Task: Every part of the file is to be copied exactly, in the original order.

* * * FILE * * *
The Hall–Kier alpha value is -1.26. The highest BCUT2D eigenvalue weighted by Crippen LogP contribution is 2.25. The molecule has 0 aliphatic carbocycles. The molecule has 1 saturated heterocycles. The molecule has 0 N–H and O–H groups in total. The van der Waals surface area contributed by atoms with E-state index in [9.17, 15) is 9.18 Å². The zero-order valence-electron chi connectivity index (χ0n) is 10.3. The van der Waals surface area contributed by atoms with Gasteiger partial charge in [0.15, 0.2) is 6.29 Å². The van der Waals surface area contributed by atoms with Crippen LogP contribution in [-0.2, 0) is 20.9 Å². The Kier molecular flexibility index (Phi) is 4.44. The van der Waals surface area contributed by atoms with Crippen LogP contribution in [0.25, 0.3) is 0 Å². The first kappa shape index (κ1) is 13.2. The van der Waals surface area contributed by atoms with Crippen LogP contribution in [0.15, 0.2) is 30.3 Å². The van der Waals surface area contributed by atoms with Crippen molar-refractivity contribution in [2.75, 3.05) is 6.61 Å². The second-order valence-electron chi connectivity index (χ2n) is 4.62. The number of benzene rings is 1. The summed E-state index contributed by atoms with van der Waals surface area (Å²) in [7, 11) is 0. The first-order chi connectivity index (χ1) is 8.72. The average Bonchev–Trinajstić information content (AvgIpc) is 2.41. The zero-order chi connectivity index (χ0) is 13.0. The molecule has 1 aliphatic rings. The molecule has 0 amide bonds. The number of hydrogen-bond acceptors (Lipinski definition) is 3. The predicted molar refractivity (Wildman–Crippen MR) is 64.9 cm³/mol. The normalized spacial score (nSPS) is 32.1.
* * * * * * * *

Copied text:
The Hall–Kier alpha value is -1.26. The highest BCUT2D eigenvalue weighted by Crippen LogP contribution is 2.25. The molecule has 0 aliphatic carbocycles. The molecule has 1 saturated heterocycles. The molecule has 0 N–H and O–H groups in total. The van der Waals surface area contributed by atoms with E-state index in [9.17, 15) is 9.18 Å². The zero-order valence-electron chi connectivity index (χ0n) is 10.3. The van der Waals surface area contributed by atoms with Gasteiger partial charge in [0.15, 0.2) is 6.29 Å². The van der Waals surface area contributed by atoms with Crippen LogP contribution in [-0.2, 0) is 20.9 Å². The Kier molecular flexibility index (Phi) is 4.44. The van der Waals surface area contributed by atoms with Crippen LogP contribution in [0.25, 0.3) is 0 Å². The first kappa shape index (κ1) is 13.2. The van der Waals surface area contributed by atoms with Crippen LogP contribution in [0.15, 0.2) is 30.3 Å². The van der Waals surface area contributed by atoms with Crippen molar-refractivity contribution in [2.75, 3.05) is 6.61 Å². The second-order valence-electron chi connectivity index (χ2n) is 4.62. The number of benzene rings is 1. The summed E-state index contributed by atoms with van der Waals surface area (Å²) in [7, 11) is 0. The first-order chi connectivity index (χ1) is 8.72. The average Bonchev–Trinajstić information content (AvgIpc) is 2.41. The zero-order chi connectivity index (χ0) is 13.0. The molecule has 1 aliphatic rings. The molecule has 0 amide bonds. The number of hydrogen-bond acceptors (Lipinski definition) is 3. The predicted molar refractivity (Wildman–Crippen MR) is 64.9 cm³/mol. The normalized spacial score (nSPS) is 32.1.